Does local lavage influence functional recovery during lumber discectomy of disc herniation?: One year's systematic follow-up of 410 patients

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Abstract

Lumbar disc herniation (LDH) is a common disease and lumbar discectomy is the most common surgical procedure carried out for patients with low back pain and leg symptoms. Although most researchers are focusing on the surgical techniques during operation, the aim of this study is to evaluate the effect of local intervertebral lavage during microdiscectomy.

In this retrospective study, 410 patients were operated on by microdiscectomy for LDH during 2011 to 2014. Retrospectively, 213 of them (group A) accepted local intervertebral irrigation with saline water before wound closure and 197 patients (group B) only had their operative field irrigated with saline water. Systematic records of visual analog scores (VAS), Oswestry disability Index (ODI) questionnaire scale scores, use of analgesia, and hospital length of stay were done after hospitalization.

The majority (80.49%) of the cases were diagnosed with lumber herniation at the levels of L4/5 and L5/S1. Fifty-one patients had herniations at 2 levels. There were significant decreases of VAS scores and ODI in both groups between preoperation and postoperation of different time points. VAS scores decreased more in group A than group B at early stage of postoperation follow-up. However, there were no statistically significant differences between 2 groups in using analgesia, VAS and ODI up to 1 month of follow-up.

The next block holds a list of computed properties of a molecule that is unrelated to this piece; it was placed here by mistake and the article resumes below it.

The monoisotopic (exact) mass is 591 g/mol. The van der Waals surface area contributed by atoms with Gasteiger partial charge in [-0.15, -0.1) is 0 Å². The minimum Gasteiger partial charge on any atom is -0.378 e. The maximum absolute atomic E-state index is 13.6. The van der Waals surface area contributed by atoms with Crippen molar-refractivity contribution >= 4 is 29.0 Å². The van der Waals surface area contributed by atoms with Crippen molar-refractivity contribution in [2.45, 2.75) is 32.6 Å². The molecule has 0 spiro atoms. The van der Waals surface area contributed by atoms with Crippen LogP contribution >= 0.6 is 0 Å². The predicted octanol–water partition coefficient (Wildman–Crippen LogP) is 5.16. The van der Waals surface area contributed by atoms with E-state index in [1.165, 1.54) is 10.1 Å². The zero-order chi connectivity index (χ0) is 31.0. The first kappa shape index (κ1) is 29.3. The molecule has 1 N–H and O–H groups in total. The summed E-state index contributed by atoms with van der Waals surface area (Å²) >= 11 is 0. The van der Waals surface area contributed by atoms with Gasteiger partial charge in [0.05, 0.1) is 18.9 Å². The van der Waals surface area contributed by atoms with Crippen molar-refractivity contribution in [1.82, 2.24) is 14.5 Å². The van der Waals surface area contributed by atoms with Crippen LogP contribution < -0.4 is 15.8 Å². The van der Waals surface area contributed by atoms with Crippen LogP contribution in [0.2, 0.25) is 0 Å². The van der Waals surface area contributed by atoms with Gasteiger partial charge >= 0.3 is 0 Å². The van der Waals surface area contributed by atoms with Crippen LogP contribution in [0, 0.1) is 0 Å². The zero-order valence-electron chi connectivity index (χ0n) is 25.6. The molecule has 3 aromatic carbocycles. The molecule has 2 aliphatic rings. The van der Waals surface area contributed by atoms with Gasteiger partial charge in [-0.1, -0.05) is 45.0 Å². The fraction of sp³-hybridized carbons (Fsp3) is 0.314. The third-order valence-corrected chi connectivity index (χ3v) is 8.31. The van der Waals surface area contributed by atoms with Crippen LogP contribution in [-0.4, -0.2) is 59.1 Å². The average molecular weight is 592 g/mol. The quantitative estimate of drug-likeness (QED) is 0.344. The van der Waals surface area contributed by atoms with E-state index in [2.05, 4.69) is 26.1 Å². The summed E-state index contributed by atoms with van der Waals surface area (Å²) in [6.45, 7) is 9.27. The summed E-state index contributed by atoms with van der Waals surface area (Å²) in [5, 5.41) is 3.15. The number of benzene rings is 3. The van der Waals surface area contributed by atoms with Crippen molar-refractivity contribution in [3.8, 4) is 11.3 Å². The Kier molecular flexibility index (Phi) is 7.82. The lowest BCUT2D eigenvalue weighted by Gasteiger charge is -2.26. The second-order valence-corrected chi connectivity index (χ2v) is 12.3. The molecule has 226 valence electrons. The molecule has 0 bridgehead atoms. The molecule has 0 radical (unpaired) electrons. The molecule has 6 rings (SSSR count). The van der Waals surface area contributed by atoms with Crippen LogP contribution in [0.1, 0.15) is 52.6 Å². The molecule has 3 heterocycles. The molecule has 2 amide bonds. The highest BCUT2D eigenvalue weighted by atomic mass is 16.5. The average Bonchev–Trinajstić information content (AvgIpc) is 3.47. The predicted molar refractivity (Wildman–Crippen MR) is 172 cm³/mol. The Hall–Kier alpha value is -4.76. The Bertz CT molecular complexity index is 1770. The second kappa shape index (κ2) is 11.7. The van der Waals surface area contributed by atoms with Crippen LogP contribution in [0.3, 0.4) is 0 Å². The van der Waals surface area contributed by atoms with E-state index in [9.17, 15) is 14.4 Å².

Microdiscectomy for LDH offers a marked improvement in back and radicular pain. Local irrigation of herniated lumber disc area could relief dick herniation-derived low back pain and leg radicular pain at early stage of post-operation. However, the pain relief of this intervention was not noticeable for a long period.

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